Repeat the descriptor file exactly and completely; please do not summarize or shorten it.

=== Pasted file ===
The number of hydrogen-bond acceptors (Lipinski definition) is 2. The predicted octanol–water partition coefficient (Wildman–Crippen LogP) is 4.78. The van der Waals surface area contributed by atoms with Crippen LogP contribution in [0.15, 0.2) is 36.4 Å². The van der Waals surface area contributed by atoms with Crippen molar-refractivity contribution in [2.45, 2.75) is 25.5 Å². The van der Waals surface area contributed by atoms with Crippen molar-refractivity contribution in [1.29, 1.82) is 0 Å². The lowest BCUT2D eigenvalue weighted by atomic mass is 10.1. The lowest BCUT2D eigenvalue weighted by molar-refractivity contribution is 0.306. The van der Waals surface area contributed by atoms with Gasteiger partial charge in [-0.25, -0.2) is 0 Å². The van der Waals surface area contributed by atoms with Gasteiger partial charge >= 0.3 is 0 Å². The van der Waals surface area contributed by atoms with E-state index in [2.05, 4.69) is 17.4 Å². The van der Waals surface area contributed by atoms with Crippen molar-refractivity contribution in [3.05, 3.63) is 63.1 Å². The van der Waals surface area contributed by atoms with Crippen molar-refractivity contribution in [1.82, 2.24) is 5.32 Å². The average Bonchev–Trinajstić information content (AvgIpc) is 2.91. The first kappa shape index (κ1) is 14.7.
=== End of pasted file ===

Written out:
The number of hydrogen-bond acceptors (Lipinski definition) is 2. The predicted octanol–water partition coefficient (Wildman–Crippen LogP) is 4.78. The van der Waals surface area contributed by atoms with Crippen LogP contribution in [0.15, 0.2) is 36.4 Å². The van der Waals surface area contributed by atoms with Crippen molar-refractivity contribution in [2.45, 2.75) is 25.5 Å². The van der Waals surface area contributed by atoms with Crippen molar-refractivity contribution in [1.29, 1.82) is 0 Å². The lowest BCUT2D eigenvalue weighted by atomic mass is 10.1. The lowest BCUT2D eigenvalue weighted by molar-refractivity contribution is 0.306. The van der Waals surface area contributed by atoms with Gasteiger partial charge in [-0.25, -0.2) is 0 Å². The van der Waals surface area contributed by atoms with Gasteiger partial charge >= 0.3 is 0 Å². The van der Waals surface area contributed by atoms with E-state index in [2.05, 4.69) is 17.4 Å². The van der Waals surface area contributed by atoms with Crippen molar-refractivity contribution in [3.05, 3.63) is 63.1 Å². The van der Waals surface area contributed by atoms with Crippen molar-refractivity contribution in [1.82, 2.24) is 5.32 Å². The average Bonchev–Trinajstić information content (AvgIpc) is 2.91. The first kappa shape index (κ1) is 14.7.